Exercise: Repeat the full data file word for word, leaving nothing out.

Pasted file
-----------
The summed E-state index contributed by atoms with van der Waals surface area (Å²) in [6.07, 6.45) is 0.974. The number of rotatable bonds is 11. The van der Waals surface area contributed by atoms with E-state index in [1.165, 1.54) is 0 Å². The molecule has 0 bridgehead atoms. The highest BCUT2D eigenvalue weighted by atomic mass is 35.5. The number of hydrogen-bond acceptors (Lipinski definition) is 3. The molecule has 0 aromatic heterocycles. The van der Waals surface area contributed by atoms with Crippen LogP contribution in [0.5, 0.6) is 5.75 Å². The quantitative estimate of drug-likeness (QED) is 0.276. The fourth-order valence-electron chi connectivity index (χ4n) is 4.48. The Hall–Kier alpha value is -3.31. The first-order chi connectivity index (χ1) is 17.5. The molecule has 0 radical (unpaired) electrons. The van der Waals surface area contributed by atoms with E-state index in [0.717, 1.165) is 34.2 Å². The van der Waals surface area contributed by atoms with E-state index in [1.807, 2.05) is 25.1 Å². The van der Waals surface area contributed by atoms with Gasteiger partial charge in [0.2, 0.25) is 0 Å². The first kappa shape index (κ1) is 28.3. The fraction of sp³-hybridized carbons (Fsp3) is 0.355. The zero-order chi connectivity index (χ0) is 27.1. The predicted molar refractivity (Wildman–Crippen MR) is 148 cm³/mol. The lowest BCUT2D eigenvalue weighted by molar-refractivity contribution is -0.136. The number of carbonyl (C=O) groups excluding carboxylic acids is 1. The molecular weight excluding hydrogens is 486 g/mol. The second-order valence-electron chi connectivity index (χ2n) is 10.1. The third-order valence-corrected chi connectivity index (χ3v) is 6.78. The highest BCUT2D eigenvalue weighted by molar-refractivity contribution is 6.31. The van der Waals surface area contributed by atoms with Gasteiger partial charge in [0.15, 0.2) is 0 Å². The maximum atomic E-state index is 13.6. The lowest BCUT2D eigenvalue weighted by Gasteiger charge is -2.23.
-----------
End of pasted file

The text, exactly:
The summed E-state index contributed by atoms with van der Waals surface area (Å²) in [6.07, 6.45) is 0.974. The number of rotatable bonds is 11. The van der Waals surface area contributed by atoms with E-state index in [1.165, 1.54) is 0 Å². The molecule has 0 bridgehead atoms. The highest BCUT2D eigenvalue weighted by atomic mass is 35.5. The number of hydrogen-bond acceptors (Lipinski definition) is 3. The molecule has 0 aromatic heterocycles. The van der Waals surface area contributed by atoms with Crippen LogP contribution in [0.5, 0.6) is 5.75 Å². The quantitative estimate of drug-likeness (QED) is 0.276. The fourth-order valence-electron chi connectivity index (χ4n) is 4.48. The Hall–Kier alpha value is -3.31. The first-order chi connectivity index (χ1) is 17.5. The molecule has 0 radical (unpaired) electrons. The van der Waals surface area contributed by atoms with E-state index in [0.717, 1.165) is 34.2 Å². The van der Waals surface area contributed by atoms with E-state index in [1.807, 2.05) is 25.1 Å². The van der Waals surface area contributed by atoms with Gasteiger partial charge in [0.2, 0.25) is 0 Å². The first kappa shape index (κ1) is 28.3. The fraction of sp³-hybridized carbons (Fsp3) is 0.355. The zero-order chi connectivity index (χ0) is 27.1. The predicted molar refractivity (Wildman–Crippen MR) is 148 cm³/mol. The lowest BCUT2D eigenvalue weighted by molar-refractivity contribution is -0.136. The number of carbonyl (C=O) groups excluding carboxylic acids is 1. The molecular weight excluding hydrogens is 486 g/mol. The second-order valence-electron chi connectivity index (χ2n) is 10.1. The third-order valence-corrected chi connectivity index (χ3v) is 6.78. The highest BCUT2D eigenvalue weighted by molar-refractivity contribution is 6.31. The van der Waals surface area contributed by atoms with Gasteiger partial charge in [0.15, 0.2) is 0 Å². The maximum atomic E-state index is 13.6. The lowest BCUT2D eigenvalue weighted by Gasteiger charge is -2.23.